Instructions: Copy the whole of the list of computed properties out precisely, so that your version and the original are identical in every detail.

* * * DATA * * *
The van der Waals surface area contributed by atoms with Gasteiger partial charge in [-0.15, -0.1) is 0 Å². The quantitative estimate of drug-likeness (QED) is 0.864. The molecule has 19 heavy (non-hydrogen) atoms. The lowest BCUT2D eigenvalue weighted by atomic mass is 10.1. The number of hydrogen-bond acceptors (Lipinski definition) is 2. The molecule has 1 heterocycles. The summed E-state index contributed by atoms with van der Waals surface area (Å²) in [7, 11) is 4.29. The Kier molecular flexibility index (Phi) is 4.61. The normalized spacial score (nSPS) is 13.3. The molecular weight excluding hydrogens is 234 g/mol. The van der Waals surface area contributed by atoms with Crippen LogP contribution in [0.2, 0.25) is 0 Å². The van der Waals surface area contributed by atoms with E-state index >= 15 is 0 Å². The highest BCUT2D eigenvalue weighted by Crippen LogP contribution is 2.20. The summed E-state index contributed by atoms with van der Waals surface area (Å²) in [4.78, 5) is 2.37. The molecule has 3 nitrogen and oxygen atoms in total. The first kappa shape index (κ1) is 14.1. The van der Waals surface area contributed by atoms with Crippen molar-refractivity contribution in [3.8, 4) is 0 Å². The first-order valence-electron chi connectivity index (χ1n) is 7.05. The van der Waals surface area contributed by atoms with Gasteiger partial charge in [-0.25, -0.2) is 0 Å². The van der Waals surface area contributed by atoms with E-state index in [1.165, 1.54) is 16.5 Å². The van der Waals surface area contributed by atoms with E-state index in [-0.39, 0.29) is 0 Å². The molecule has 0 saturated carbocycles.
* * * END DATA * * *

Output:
The van der Waals surface area contributed by atoms with Gasteiger partial charge in [-0.15, -0.1) is 0 Å². The quantitative estimate of drug-likeness (QED) is 0.864. The molecule has 19 heavy (non-hydrogen) atoms. The lowest BCUT2D eigenvalue weighted by atomic mass is 10.1. The number of hydrogen-bond acceptors (Lipinski definition) is 2. The molecule has 1 heterocycles. The summed E-state index contributed by atoms with van der Waals surface area (Å²) in [7, 11) is 4.29. The Kier molecular flexibility index (Phi) is 4.61. The normalized spacial score (nSPS) is 13.3. The molecular weight excluding hydrogens is 234 g/mol. The van der Waals surface area contributed by atoms with Crippen LogP contribution in [0.2, 0.25) is 0 Å². The van der Waals surface area contributed by atoms with E-state index >= 15 is 0 Å². The highest BCUT2D eigenvalue weighted by Crippen LogP contribution is 2.20. The summed E-state index contributed by atoms with van der Waals surface area (Å²) in [4.78, 5) is 2.37. The molecule has 3 nitrogen and oxygen atoms in total. The first kappa shape index (κ1) is 14.1. The van der Waals surface area contributed by atoms with Crippen molar-refractivity contribution in [3.8, 4) is 0 Å². The first-order valence-electron chi connectivity index (χ1n) is 7.05. The van der Waals surface area contributed by atoms with Gasteiger partial charge in [-0.25, -0.2) is 0 Å². The van der Waals surface area contributed by atoms with E-state index in [1.165, 1.54) is 16.5 Å². The van der Waals surface area contributed by atoms with E-state index in [-0.39, 0.29) is 0 Å². The molecule has 0 saturated carbocycles.